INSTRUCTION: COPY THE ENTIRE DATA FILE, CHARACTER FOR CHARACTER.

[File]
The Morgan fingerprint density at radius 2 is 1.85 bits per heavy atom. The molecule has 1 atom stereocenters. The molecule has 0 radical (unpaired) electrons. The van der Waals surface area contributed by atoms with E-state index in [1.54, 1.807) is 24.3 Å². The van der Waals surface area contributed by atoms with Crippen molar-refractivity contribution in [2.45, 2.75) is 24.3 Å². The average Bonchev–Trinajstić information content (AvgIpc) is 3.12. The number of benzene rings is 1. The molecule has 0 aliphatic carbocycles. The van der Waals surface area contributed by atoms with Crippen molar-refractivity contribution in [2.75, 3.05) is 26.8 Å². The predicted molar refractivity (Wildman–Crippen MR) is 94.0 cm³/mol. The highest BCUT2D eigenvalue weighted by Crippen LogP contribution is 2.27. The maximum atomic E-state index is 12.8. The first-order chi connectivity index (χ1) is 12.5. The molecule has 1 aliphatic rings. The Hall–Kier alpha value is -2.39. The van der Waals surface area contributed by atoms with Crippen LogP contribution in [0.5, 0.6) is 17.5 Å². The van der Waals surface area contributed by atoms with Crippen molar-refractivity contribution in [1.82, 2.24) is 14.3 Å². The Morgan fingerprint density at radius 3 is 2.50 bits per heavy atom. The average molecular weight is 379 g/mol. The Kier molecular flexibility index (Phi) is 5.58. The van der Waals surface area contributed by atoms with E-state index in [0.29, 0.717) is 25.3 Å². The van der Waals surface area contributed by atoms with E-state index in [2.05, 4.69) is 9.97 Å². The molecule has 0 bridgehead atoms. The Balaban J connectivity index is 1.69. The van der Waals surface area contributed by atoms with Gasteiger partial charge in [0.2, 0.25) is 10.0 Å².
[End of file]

The Morgan fingerprint density at radius 2 is 1.85 bits per heavy atom. The molecule has 1 atom stereocenters. The molecule has 0 radical (unpaired) electrons. The van der Waals surface area contributed by atoms with E-state index in [1.54, 1.807) is 24.3 Å². The van der Waals surface area contributed by atoms with Crippen molar-refractivity contribution in [2.45, 2.75) is 24.3 Å². The average Bonchev–Trinajstić information content (AvgIpc) is 3.12. The number of benzene rings is 1. The molecule has 0 aliphatic carbocycles. The van der Waals surface area contributed by atoms with Crippen molar-refractivity contribution in [2.75, 3.05) is 26.8 Å². The predicted molar refractivity (Wildman–Crippen MR) is 94.0 cm³/mol. The highest BCUT2D eigenvalue weighted by Crippen LogP contribution is 2.27. The maximum atomic E-state index is 12.8. The first-order chi connectivity index (χ1) is 12.5. The molecule has 1 aliphatic rings. The Hall–Kier alpha value is -2.39. The van der Waals surface area contributed by atoms with Crippen LogP contribution in [0.5, 0.6) is 17.5 Å². The van der Waals surface area contributed by atoms with Crippen molar-refractivity contribution in [1.82, 2.24) is 14.3 Å². The Morgan fingerprint density at radius 3 is 2.50 bits per heavy atom. The average molecular weight is 379 g/mol. The Kier molecular flexibility index (Phi) is 5.58. The van der Waals surface area contributed by atoms with E-state index in [0.29, 0.717) is 25.3 Å². The van der Waals surface area contributed by atoms with E-state index in [2.05, 4.69) is 9.97 Å². The molecule has 0 bridgehead atoms. The Balaban J connectivity index is 1.69. The van der Waals surface area contributed by atoms with Gasteiger partial charge in [0.2, 0.25) is 10.0 Å².